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Thousands of pensioners did not apply for GMI

By Staff Reporter

SOME 17,000 elderly people eligible for low pensions have not filed an application for guaranteed minimum income (GMI), the chairman of the House labour committee said on Thursday.

The deadline for filing GMI applications for this category of beneficiaries expired on September 30.

According to AKEL MP Andreas Fakondis, by that cut-off date around 30 per cent of beneficiaries had not put in the paperwork, meaning they would lose out on the complementary pension, also commonly known as the “small cheque,” which in certain cases accounts for up to 25 per cent of elderly people’s pension income.

As a result of the fewer claims the government now stands to save around €15m, an amount Fakondis said could be diverted to the GMI programme as a whole, the funding of which for next year has come up short to the tune of €100m.

“We don’t know for certain whether this was the government’s goal all along, that is, to take from the low pensioners in order to fund the GMI fund,” Fakondis said, suggesting that this may have been a calculated redistribution of welfare money.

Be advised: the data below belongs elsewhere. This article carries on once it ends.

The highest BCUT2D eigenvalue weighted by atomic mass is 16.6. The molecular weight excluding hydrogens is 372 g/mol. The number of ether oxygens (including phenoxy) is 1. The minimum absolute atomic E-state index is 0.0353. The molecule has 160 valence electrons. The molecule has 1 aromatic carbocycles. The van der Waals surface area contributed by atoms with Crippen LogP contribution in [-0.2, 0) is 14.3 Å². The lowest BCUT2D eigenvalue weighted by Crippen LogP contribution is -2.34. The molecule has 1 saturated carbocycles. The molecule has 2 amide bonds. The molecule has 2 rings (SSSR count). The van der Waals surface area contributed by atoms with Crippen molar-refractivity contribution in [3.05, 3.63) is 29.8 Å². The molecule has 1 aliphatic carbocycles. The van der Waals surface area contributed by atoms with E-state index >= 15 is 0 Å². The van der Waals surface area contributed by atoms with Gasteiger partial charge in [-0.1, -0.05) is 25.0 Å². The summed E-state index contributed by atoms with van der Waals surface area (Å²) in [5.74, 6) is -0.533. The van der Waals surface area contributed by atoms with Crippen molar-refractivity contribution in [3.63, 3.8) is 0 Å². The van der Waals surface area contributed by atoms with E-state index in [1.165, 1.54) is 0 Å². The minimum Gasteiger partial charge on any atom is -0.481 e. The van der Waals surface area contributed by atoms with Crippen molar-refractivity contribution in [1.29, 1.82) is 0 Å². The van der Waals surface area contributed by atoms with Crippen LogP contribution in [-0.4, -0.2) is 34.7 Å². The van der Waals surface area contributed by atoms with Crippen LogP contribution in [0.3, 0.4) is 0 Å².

There are several reasons why the elderly missed the application deadline, the MP said. It seems pensioners were unaware that, as per regulations, by not applying in time they would automatically lose their complementary pension.

Another reason was confusion about eligibility. There is a clause in the GMI law stipulating that those with bank deposits over €5,000 or possessing real estate worth more than €100,000 are not eligible for the benefit.

However this particular restriction did not apply to recipients of low pensions, although many pensioners apparently thought that it did apply to them and so did not bother to file an application.

Fakondis said the misunderstandings proved that recipients of low pensions should not have been lumped into the GMI scheme along with everyone else, and that a separate scheme or process should have been set up for them.

A number of elderly people did not file an application for more mundane reasons, such as health or mobility issues.

The house labour committee plans to revisit the matter and will be inviting government officials to quiz them on what they intend to do with the elderly who have missed out on the low pensions.

GMI was introduced this year, replacing the previous system of public assistance allowance. After it went live, it emerged that the government had underestimated the number of applications and thus the cost of the programme.



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